A Perspective On Introspection

A few years ago I was in New Orleans on a missions trip with my internship program during Mardi Gras, and on one day in particular the group I had been assigned to for that week was chosen to go to a local middle school and help organize and rebuild the schools library which had been damaged during hurricane Katrina. On the car ride leaving the school our group started to play a game where each person had to describe another person in one word, and explain why he or she chose that word. The fun was in the fact that most of us had only met three days prior and were complete strangers, so your guess was either right or completely wrong. Our site leader, Kerry, had chosen to describe me and the word she chose was introspective. She said, “You seem like the type of person who internalizes things so you can understand them. Someone who’s a deep thinker. Like, you like to think about things and figure out how they make sense to you. And you’re quiet” I was at first pleasantly surprised because she was right.  I thought that being introspective made me deep and that’s what most people want to be. I enjoyed being the mysterious guy. On the other hand, I was taken aback a bit because I thought I was being social. I mean c’mon I was sitting in a van full of strangers playing a game. I was at the peak of my social life. It was then I started to wonder whether being introspective was good or bad. That moment took place roughly four years ago, and since then I’ve been able to gain some perspective on the topic.

As with everything else in this life there are delicate balances that need to be approached with tact and patience. Introspection is no different. Last year there was a period of time when I was forced to burrow a hole deep into my mind and confront some not-so-very pleasant things. I felt that God wanted me to face these things toe-to-toe. These events from my past that I had wished to be rid of were now necessary for me to move on with my life. To this day I am grateful that I made the uncomfortable journey in to the past because it brought a lot of issues to light, and put a face on some demons that needed to be beaten. The answers I needed were there all along hidden behind a pile of dirt I didn’t want to move. Today, I am better for it and with God’s help those demons haven’t returned since. As time went on I noticed that there were some new problems arising because of this hole I had dug up. I allowed myself to believe that all the answers to my life rested in my own mind. I let myself be convinced that I could venture into myself and fix all of my own problems, or at the very least hide from them. After enough trips that small hole became a worn path into a much larger cave that I could run into when I needed it. This cave became a sanctuary where I could escape from the world, and leave the ground littered with confetti and left over cake from my previous pity-parties. I could sit there and pick apart everything that was wrong with me, then walk out feeling like I had accomplished something productive.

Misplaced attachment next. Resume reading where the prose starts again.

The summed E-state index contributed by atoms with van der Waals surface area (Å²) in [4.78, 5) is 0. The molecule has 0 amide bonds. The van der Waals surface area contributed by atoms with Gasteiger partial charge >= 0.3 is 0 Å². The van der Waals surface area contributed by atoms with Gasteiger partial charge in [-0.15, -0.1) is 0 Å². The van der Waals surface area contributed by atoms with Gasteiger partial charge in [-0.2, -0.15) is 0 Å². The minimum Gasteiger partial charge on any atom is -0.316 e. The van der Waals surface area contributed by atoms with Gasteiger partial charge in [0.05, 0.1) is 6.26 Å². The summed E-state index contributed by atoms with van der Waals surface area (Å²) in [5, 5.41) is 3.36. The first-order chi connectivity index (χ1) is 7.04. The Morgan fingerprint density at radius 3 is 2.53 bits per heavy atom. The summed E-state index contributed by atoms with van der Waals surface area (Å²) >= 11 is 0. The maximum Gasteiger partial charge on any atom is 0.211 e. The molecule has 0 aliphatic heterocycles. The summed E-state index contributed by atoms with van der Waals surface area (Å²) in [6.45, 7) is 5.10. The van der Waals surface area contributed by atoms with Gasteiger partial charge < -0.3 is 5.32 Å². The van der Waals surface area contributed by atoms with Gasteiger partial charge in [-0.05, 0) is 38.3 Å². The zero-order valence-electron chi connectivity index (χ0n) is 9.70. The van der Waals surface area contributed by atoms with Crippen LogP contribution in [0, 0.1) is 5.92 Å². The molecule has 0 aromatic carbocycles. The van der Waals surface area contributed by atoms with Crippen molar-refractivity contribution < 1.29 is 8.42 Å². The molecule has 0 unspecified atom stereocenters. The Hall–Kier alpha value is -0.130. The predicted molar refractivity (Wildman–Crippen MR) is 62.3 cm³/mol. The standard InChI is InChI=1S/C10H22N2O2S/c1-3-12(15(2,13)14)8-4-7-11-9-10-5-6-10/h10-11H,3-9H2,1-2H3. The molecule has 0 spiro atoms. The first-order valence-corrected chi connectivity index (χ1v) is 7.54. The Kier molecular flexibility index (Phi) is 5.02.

Herein lies the problem with this type of introverted-ness.  We dive into ourselves over and over to hunt out these demons, but when we find them we don’t know what to do with them. After awhile the residents we initially intended to evict end up becoming roommates. Letting ourselves believe that as long as we know them by name we can control them. Here is the part that I let myself forget, and hopefully you learn from my mistake. Going back and figuring out what was wrong with me wasn’t the only step, it was just the first.  It was God who got rid of those demons when I dragged them out kicking and screaming. So many of us get caught up in that first step of identifying what our problem is that we stop there. But my friends, cancer is not cured by simply acknowledging it exists. It takes a series of tests, processes, medicines, and time to treat. I didn’t get to where I am today just by admitting there was something wrong. I got here by allowing God to shine a light into my darkness and submitting to the fact that I wasn’t strong enough to get through it alone. I got here by remembering that every time my blistered hands moved a shovel full of dirt that God was right there with me ready to face whatever was uncovered. Most of us hate to admit that we’re not strong enough to face our demons on our own. We all want to be our own saviors, our own heroes. But, it is that kind of pride that makes introspection a dangerous game. If the answers to all of life’s problems were really inside of us all along why is the world crashing around us? Why are beautiful women still insecure, and grown men still acting like boys? It’s because we have all gotten complacent on just putting names on things like insecurity, fear, anger, etc. We need to stop trying to simply identify problems and start dealing with them, by letting the more capable hands of God fix what is broken. Intentional healing begins with identification and is carried out through willful submission.

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